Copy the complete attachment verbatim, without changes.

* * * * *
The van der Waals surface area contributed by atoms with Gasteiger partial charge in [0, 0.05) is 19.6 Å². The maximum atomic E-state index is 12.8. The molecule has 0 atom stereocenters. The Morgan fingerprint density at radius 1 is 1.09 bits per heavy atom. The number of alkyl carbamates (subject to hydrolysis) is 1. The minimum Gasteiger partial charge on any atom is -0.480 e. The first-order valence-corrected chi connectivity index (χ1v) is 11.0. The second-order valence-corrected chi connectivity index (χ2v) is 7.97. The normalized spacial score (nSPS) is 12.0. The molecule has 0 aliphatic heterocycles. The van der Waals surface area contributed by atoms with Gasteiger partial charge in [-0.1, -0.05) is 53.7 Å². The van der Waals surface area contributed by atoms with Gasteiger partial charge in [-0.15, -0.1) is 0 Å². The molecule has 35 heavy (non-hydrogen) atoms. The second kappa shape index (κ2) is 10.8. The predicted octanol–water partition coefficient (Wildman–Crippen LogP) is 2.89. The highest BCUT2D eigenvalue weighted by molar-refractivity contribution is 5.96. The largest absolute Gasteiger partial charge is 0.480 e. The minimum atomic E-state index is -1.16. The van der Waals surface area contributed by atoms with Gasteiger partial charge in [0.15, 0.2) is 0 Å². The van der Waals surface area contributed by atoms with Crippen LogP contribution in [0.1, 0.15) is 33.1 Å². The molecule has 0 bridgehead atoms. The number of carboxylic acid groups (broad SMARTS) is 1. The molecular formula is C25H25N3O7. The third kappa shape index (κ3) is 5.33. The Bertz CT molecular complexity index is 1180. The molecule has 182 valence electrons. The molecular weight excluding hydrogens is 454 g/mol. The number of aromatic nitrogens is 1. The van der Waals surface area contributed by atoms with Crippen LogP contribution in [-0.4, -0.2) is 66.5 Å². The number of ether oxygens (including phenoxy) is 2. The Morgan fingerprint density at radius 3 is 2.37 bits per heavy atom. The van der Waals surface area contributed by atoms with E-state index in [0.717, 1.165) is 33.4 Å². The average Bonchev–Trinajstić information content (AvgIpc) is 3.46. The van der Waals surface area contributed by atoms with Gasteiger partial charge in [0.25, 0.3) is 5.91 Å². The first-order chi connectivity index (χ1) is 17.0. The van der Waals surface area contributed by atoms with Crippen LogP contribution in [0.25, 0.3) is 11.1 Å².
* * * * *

The van der Waals surface area contributed by atoms with Gasteiger partial charge in [0, 0.05) is 19.6 Å². The maximum atomic E-state index is 12.8. The molecule has 0 atom stereocenters. The Morgan fingerprint density at radius 1 is 1.09 bits per heavy atom. The number of alkyl carbamates (subject to hydrolysis) is 1. The minimum Gasteiger partial charge on any atom is -0.480 e. The first-order valence-corrected chi connectivity index (χ1v) is 11.0. The second-order valence-corrected chi connectivity index (χ2v) is 7.97. The normalized spacial score (nSPS) is 12.0. The molecule has 0 aliphatic heterocycles. The van der Waals surface area contributed by atoms with Gasteiger partial charge in [-0.1, -0.05) is 53.7 Å². The van der Waals surface area contributed by atoms with Gasteiger partial charge in [-0.15, -0.1) is 0 Å². The molecule has 35 heavy (non-hydrogen) atoms. The second kappa shape index (κ2) is 10.8. The predicted octanol–water partition coefficient (Wildman–Crippen LogP) is 2.89. The highest BCUT2D eigenvalue weighted by molar-refractivity contribution is 5.96. The largest absolute Gasteiger partial charge is 0.480 e. The minimum atomic E-state index is -1.16. The van der Waals surface area contributed by atoms with Gasteiger partial charge in [0.15, 0.2) is 0 Å². The van der Waals surface area contributed by atoms with Crippen LogP contribution in [0.1, 0.15) is 33.1 Å². The molecule has 0 bridgehead atoms. The number of carboxylic acid groups (broad SMARTS) is 1. The molecular formula is C25H25N3O7. The third kappa shape index (κ3) is 5.33. The Bertz CT molecular complexity index is 1180. The molecule has 182 valence electrons. The molecular weight excluding hydrogens is 454 g/mol. The number of aromatic nitrogens is 1. The van der Waals surface area contributed by atoms with Crippen LogP contribution in [-0.4, -0.2) is 66.5 Å². The number of ether oxygens (including phenoxy) is 2. The Morgan fingerprint density at radius 3 is 2.37 bits per heavy atom. The van der Waals surface area contributed by atoms with E-state index in [0.717, 1.165) is 33.4 Å². The average Bonchev–Trinajstić information content (AvgIpc) is 3.46. The van der Waals surface area contributed by atoms with Gasteiger partial charge in [0.25, 0.3) is 5.91 Å². The first-order chi connectivity index (χ1) is 17.0. The van der Waals surface area contributed by atoms with Crippen LogP contribution in [0.25, 0.3) is 11.1 Å².